“We’re encouraging retailers and convenience stores to use the Ontario Made logo in-store and on marketing materials, and when possible create in-store set-aside areas for Ontario-made products,” he explains, adding that the Ontario Convenience Store Association has championed the program, encouraging stores to increase consumer awareness of locally made products. 

“Little Short Stop is an example of a convenience store chain that has always embraced buying local and has received positive feedback from consumers that they’re able to find locally produced goods at their stores,” says Darby.

Buying local is very on-trend, notes Chapman, but can be challenging for c-stores. 

“It’s tough for convenience to do in terms of managing perishables and inventory,” he says. “I think convenience would be better served by supporting local entrepreneurs and local packaged goods that are less perishable and that they can differentiate themselves with.”
Originally published in the January/February issue of Convenience Store News Canada.


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Insights from the Star Women Leadership Panel

The Star Women Leadership Panel set the tone at the 2020 Star Women in Convenience Awards on November 4, 2020. They spoke candidly with CSNC editor, Michelle Warren, sharing their experiences in a changing industry, strategies for building strong teams and the importance of mentorship for career and business growth.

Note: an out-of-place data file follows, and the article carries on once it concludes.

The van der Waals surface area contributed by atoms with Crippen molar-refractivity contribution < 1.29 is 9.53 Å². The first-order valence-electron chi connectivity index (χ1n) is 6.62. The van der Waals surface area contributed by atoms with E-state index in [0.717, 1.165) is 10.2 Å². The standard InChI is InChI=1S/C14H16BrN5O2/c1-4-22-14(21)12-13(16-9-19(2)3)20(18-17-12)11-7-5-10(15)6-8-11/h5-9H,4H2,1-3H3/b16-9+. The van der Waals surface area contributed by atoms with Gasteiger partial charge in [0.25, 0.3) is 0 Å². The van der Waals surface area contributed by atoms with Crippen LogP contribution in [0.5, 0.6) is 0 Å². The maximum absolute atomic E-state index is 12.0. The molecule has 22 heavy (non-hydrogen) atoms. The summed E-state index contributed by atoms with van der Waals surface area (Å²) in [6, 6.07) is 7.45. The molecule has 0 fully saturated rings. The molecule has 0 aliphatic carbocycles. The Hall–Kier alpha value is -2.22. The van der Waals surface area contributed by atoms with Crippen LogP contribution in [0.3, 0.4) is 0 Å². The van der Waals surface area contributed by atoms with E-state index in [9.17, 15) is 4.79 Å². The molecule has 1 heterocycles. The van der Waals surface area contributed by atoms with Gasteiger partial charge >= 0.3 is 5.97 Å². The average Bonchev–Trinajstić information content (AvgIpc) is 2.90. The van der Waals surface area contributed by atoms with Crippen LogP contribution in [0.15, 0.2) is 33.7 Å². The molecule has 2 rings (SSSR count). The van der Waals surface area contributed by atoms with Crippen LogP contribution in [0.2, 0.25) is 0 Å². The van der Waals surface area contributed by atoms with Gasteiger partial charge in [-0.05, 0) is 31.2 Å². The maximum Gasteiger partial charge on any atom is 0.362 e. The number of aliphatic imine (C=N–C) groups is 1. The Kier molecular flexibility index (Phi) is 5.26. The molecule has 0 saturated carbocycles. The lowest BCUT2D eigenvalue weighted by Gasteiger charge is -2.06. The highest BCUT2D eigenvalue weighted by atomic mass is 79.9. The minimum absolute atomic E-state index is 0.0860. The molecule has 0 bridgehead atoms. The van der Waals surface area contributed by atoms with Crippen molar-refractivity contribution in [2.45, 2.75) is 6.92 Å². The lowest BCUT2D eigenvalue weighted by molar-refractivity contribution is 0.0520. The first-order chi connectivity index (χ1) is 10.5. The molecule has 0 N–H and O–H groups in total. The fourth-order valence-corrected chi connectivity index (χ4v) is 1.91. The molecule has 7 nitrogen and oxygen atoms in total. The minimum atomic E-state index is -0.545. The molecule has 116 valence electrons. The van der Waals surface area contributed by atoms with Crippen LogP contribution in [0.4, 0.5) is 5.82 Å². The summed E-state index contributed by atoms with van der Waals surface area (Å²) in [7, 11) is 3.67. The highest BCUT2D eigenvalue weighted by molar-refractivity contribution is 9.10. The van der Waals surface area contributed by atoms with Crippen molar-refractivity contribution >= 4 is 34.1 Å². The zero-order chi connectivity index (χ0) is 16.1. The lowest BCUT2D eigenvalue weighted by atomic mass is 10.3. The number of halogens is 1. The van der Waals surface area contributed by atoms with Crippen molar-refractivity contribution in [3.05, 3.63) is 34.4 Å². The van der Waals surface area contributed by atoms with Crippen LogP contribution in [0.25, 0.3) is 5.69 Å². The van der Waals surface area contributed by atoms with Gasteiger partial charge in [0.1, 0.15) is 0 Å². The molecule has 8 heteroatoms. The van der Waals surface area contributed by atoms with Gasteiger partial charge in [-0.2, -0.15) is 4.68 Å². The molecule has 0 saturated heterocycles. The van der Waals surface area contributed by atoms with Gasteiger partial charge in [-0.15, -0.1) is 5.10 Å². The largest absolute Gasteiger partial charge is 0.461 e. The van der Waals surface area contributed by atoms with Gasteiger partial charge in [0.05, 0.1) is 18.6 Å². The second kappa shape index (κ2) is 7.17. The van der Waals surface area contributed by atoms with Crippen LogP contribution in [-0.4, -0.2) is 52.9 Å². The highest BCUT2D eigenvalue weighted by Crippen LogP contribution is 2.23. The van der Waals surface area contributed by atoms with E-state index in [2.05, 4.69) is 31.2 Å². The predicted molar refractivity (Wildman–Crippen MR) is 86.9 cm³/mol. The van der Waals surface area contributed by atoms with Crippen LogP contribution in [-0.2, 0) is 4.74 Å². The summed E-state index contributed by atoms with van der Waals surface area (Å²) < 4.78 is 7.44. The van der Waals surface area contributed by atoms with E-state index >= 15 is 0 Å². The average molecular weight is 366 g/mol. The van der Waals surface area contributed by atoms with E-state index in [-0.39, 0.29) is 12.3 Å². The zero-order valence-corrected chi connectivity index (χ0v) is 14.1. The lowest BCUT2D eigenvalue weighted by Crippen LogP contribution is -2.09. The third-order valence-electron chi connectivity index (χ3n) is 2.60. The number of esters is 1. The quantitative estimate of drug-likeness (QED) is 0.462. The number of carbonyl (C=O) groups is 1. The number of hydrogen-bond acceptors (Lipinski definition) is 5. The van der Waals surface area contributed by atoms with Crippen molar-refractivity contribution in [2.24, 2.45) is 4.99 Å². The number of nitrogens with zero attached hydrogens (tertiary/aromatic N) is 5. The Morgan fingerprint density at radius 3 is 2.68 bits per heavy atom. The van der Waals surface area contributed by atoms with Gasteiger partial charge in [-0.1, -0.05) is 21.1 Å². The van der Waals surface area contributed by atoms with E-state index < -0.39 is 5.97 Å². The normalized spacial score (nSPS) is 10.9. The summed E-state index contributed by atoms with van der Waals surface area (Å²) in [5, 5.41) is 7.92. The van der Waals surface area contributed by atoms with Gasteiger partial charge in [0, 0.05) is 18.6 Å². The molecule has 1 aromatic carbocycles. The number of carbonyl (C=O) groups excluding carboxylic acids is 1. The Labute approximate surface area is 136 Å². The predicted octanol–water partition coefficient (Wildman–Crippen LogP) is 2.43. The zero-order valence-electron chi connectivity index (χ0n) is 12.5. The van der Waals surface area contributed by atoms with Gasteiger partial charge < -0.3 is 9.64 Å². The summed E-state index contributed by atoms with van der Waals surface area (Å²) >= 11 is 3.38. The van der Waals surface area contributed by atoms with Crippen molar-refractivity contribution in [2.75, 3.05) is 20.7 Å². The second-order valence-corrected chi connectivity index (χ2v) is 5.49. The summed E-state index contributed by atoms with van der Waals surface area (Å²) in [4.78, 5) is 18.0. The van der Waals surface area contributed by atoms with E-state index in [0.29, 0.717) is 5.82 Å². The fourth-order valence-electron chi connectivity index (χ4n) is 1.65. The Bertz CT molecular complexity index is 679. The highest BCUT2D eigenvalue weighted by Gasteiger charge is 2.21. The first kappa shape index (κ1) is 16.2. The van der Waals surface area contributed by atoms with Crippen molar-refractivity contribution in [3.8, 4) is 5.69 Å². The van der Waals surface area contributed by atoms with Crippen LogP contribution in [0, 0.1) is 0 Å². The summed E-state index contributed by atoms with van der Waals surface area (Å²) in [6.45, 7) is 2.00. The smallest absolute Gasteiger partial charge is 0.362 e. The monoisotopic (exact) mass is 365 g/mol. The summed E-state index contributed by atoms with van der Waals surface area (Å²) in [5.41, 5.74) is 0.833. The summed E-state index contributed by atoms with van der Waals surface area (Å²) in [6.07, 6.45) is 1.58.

Plus, the women talk about the projects their most proud of and share insights into what helps keep them motivated during the pandemic.

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The panel features:

Hélène Drolet: Vice-president, operations, Western Canada Division, Circle K

Leslie Gordon: Category portfolio manager convenience retail, Suncor Energy/Petro-Canada

Robbie Mulder: District manager, Little Short Stop Stores

Olga Pigeon: Director of marketing and strategy, BG Fuels

Laurie Smith: Marketing and communications lead, Canada, 7-Eleven Canada Inc.


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Circle K owner Alimentation Couche-Tard grows profits to US$757 million

Alimentation Couche-Tard Inc.’s profits increased from last year in the three months ending Oct. 11, as shoppers consolidated shopping trips to convenience stores amid the COVID-19 pandemic.

The Circle K parent company says it earned US$757 million, or 68 cents U.S. per diluted share, compared with US$578.6 million, or 51 cents U.S. per diluted share, in the same period last year.

The Laval, Que.-based brand says revenues were US$10.66 billion during the quarter, down from US$13.68 billion during the same quarter last year.

Analysts surveyed by Refinitiv expected net income of US$559 million, or 50 cents U.S. per share, on sales of US$11.17 billion.

The company says its same-store merchandise sales grew 4.4 per cent in the U.S., 8.6%  in Europe and 11.4% in Canada.

Couche-Tard’s quarterly report says traffic was soft during the quarter as many people worked from home, but it sold more fuel this summer than in the spring in Europe, thanks to sunny weather.


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Couche-Tard enters Asia with Hong Kong acquisition

UnknownAlimentation Couche-Tard Inc. has entered into an agreement to acquire all the issued and outstanding shares, on a fully diluted basis, of Convenience Retail Asia (BVI) Limited (Circle K HK) for HK$2.79 billion, or approximately $360 million.